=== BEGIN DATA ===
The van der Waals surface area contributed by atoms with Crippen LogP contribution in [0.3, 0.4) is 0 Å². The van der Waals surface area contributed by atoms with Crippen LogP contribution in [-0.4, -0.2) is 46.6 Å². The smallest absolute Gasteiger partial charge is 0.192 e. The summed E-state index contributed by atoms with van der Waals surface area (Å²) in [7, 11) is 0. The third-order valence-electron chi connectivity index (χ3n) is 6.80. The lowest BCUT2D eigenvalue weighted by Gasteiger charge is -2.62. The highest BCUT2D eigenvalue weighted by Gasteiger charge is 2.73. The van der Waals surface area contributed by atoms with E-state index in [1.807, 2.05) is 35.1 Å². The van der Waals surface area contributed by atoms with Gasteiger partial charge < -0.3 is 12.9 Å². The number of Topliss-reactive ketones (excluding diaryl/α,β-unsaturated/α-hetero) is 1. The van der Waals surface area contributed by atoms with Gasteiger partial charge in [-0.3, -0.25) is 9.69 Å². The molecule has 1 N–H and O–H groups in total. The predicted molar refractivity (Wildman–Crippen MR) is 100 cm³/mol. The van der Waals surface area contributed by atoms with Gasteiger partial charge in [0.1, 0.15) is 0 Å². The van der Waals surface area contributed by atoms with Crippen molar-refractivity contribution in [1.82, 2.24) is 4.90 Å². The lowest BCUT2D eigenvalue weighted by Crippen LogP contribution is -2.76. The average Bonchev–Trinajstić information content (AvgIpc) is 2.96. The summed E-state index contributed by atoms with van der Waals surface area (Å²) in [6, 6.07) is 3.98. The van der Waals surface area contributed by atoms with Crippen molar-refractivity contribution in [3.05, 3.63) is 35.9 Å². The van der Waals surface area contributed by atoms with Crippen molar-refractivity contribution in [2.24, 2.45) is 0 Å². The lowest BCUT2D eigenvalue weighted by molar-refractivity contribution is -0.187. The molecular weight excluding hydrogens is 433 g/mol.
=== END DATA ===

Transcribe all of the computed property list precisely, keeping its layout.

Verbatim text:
The van der Waals surface area contributed by atoms with Crippen LogP contribution in [0.3, 0.4) is 0 Å². The van der Waals surface area contributed by atoms with Crippen LogP contribution in [-0.4, -0.2) is 46.6 Å². The smallest absolute Gasteiger partial charge is 0.192 e. The summed E-state index contributed by atoms with van der Waals surface area (Å²) in [7, 11) is 0. The third-order valence-electron chi connectivity index (χ3n) is 6.80. The lowest BCUT2D eigenvalue weighted by Gasteiger charge is -2.62. The highest BCUT2D eigenvalue weighted by Gasteiger charge is 2.73. The van der Waals surface area contributed by atoms with E-state index in [1.807, 2.05) is 35.1 Å². The van der Waals surface area contributed by atoms with Gasteiger partial charge < -0.3 is 12.9 Å². The number of Topliss-reactive ketones (excluding diaryl/α,β-unsaturated/α-hetero) is 1. The van der Waals surface area contributed by atoms with Gasteiger partial charge in [-0.3, -0.25) is 9.69 Å². The molecule has 1 N–H and O–H groups in total. The predicted molar refractivity (Wildman–Crippen MR) is 100 cm³/mol. The van der Waals surface area contributed by atoms with Gasteiger partial charge in [0.1, 0.15) is 0 Å². The van der Waals surface area contributed by atoms with Crippen molar-refractivity contribution in [1.82, 2.24) is 4.90 Å². The lowest BCUT2D eigenvalue weighted by Crippen LogP contribution is -2.76. The average Bonchev–Trinajstić information content (AvgIpc) is 2.96. The summed E-state index contributed by atoms with van der Waals surface area (Å²) in [6, 6.07) is 3.98. The van der Waals surface area contributed by atoms with Crippen molar-refractivity contribution in [3.05, 3.63) is 35.9 Å². The van der Waals surface area contributed by atoms with Crippen molar-refractivity contribution in [2.24, 2.45) is 0 Å². The lowest BCUT2D eigenvalue weighted by molar-refractivity contribution is -0.187. The molecular weight excluding hydrogens is 433 g/mol.